1. [Ms B] states her mother (aged 64 years) slipped in her kitchen around 1730hrs on 29 August 2018, landing heavily on her left hip and also injuring her left arm, ribs and shoulder. No immediate medical assessment was made but the following day [Mrs A] was having difficulty mobilising and was in a lot of pain and an ambulance was called. There was to be a long wait for ambulance transport so [Mrs A’s] husband transported her to [the clinic]. A wheelchair was provided at [the clinic] and [Mrs A] was assessed by [Dr C]. [Ms B] states her mother remained seated in the wheelchair apart from when [Dr C] asked Mum to stand up to examine her, she felt around her hip, inner thigh and ribs and concluded Mum had a contusion of her hip. At no time was Mum X-rayed or asked to lie down to check the length of her legs, or the lump raised in her hip. On the understanding there was no serious injury, [Dr C] reassured [Mrs A] she could travel to a family gathering in another city the next day. Analgesia was provided (paracetamol, diclofenac). However, on attempting to mobilise the next day [Mrs A] developed excruciating pain in her hip and was taken to [hospital] by ambulance. The [public hospital] response indicates [Mrs A] was X-rayed and found to have a displaced intracapsular fracture of her neck of femur. Considering the displacement and time since injury, a total hip joint replacement was performed. [Ms B] is concerned that [Dr C’s] examination of [Mrs A] on 30 August 2018 was inadequate and contributed to a missed diagnosis of fractured neck of femur (NOF). The delayed diagnosis caused [Mrs A] significant physical and emotional distress and might have led to more extensive surgery being required (hip replacement rather than internal fixation).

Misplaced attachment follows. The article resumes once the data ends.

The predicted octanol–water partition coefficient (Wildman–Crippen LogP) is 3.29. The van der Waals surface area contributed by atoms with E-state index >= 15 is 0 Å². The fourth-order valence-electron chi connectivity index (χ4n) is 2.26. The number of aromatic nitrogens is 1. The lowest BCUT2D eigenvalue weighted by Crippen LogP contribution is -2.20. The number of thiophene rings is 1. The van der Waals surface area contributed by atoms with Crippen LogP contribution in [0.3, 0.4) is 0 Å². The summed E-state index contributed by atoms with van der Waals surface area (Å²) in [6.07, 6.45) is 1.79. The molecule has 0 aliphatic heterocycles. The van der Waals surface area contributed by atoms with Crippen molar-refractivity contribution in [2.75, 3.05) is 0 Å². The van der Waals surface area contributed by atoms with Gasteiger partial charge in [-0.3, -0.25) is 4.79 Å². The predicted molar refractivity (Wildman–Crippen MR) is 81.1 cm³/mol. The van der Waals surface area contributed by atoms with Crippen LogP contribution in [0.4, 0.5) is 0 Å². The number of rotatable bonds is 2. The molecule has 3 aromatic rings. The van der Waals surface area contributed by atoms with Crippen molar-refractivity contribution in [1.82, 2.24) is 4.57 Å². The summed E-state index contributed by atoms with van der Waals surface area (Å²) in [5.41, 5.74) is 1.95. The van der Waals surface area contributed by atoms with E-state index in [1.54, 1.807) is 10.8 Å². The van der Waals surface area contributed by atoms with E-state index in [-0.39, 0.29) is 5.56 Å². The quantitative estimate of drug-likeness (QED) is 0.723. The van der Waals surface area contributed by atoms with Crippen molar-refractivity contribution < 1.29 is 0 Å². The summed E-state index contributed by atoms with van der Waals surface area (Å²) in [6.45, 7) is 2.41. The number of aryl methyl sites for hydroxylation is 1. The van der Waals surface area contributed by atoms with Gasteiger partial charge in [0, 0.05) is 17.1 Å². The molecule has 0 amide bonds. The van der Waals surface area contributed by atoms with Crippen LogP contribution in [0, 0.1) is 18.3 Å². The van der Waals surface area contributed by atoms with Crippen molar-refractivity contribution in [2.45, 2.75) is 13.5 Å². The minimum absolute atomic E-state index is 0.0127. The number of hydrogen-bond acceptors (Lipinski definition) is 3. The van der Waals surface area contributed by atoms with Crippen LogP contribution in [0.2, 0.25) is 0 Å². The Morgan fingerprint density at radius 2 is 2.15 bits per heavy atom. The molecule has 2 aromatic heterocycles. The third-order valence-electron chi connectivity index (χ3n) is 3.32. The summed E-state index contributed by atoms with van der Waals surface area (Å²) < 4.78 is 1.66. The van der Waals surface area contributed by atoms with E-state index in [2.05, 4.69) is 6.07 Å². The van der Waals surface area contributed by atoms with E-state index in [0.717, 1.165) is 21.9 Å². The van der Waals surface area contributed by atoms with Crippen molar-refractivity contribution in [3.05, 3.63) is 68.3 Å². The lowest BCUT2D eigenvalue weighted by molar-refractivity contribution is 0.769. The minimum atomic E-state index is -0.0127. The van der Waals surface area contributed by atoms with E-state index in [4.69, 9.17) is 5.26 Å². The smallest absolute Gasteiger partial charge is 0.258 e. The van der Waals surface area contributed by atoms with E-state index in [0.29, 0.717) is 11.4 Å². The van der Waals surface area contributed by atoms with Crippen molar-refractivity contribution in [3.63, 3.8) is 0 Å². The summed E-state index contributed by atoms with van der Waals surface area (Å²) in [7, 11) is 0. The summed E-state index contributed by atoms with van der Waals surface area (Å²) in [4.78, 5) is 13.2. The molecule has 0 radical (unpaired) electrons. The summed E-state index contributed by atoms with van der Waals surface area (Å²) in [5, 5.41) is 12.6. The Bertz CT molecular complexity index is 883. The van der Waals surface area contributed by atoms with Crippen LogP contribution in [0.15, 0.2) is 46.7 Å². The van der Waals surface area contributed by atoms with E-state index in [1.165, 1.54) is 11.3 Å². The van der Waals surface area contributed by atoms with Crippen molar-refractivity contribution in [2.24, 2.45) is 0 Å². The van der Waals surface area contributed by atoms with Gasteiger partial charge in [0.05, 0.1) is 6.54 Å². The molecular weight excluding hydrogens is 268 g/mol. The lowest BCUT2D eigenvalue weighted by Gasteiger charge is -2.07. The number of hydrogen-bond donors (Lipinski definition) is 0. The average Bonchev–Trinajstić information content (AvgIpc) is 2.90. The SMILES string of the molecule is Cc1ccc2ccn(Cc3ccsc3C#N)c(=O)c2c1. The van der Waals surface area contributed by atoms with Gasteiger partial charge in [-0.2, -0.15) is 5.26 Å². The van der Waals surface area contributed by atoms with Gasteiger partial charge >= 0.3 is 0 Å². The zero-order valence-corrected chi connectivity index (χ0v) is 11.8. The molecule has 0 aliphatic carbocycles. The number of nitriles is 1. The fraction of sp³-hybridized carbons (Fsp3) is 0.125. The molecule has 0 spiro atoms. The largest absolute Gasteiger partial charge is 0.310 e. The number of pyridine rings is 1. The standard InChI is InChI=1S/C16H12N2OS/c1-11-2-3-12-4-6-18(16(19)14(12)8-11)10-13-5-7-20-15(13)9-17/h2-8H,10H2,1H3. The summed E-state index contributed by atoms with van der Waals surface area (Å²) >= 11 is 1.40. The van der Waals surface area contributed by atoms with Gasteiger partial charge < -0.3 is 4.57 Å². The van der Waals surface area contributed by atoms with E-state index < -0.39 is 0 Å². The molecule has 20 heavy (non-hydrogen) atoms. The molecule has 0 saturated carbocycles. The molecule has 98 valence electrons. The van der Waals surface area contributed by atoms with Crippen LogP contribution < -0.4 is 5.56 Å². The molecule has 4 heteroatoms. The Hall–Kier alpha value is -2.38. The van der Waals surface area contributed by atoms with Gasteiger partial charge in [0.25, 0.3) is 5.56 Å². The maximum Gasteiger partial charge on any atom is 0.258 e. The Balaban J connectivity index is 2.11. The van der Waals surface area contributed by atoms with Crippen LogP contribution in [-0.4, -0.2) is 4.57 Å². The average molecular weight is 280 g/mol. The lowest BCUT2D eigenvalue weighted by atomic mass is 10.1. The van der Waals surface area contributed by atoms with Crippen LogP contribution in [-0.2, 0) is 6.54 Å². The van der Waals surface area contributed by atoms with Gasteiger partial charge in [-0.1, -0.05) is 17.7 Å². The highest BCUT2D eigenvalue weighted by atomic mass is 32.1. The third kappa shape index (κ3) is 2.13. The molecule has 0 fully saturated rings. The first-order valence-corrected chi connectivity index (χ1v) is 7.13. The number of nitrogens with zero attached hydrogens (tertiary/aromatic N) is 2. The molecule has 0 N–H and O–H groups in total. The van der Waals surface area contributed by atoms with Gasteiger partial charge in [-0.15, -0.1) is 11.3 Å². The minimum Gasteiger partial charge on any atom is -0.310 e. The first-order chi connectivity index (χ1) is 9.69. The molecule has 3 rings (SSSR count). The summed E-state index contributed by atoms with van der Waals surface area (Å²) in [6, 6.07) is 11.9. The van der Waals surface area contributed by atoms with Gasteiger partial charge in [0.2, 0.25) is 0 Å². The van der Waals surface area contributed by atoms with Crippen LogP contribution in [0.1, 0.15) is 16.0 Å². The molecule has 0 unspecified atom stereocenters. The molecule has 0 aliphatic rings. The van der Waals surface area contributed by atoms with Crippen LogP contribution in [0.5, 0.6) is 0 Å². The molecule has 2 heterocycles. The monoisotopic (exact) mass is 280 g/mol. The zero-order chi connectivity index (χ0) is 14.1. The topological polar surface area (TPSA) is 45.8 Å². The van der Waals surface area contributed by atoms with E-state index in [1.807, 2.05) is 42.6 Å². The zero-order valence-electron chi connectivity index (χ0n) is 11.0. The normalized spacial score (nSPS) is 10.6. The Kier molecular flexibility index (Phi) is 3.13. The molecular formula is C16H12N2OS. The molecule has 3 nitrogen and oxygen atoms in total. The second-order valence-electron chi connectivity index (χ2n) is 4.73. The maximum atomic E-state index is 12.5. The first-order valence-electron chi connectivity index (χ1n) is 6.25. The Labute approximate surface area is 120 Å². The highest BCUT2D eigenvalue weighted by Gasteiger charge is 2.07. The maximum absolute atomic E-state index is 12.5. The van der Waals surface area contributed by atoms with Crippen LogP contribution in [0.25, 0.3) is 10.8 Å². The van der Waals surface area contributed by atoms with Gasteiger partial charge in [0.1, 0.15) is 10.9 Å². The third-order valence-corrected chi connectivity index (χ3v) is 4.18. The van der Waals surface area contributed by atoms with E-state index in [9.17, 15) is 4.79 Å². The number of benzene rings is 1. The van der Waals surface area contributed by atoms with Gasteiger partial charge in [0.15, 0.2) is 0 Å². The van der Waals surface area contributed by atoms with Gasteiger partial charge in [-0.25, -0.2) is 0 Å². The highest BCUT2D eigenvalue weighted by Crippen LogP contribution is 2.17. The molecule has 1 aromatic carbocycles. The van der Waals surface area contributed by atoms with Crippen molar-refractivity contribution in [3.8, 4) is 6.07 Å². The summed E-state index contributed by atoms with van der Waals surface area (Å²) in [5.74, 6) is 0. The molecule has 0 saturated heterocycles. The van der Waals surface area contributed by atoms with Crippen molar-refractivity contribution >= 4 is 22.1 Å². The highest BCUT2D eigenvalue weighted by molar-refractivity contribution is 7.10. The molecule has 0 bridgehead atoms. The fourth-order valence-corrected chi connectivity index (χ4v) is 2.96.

2. The [clinic’s] response addresses a separate issue of availability of wheelchairs. The response notes [Dr C] has apologised for failing to organize an X-ray of [Mrs A’s] hip on 30 August 2018 when such an investigation should have been requested. Remedial actions planned include development of in-house guidelines for suspected hip fracture, staff education sessions on hip injuries and review of triage nurse handover procedures (verbal as well as written handover).
  3. [Dr C] states: Unfortunately I failed to consider neck of femur fracture as a differential diagnosis due to the patient’s young age, low impact mechanism of injury (fall from standing), and delayed presentation. It is possible on reflection that I may also have been distracted by her other injuries ie contusion to her left chest/rib cage … I should have performed a more thorough examination which should have included asking the patient to demonstrate full hip range of motion (and not just hip flexion) … I am now aware I also should have noted that [Mrs A] was not able to weight bear on her left leg and hence requested an x-ray of her hip to further exclude or confirm a fracture.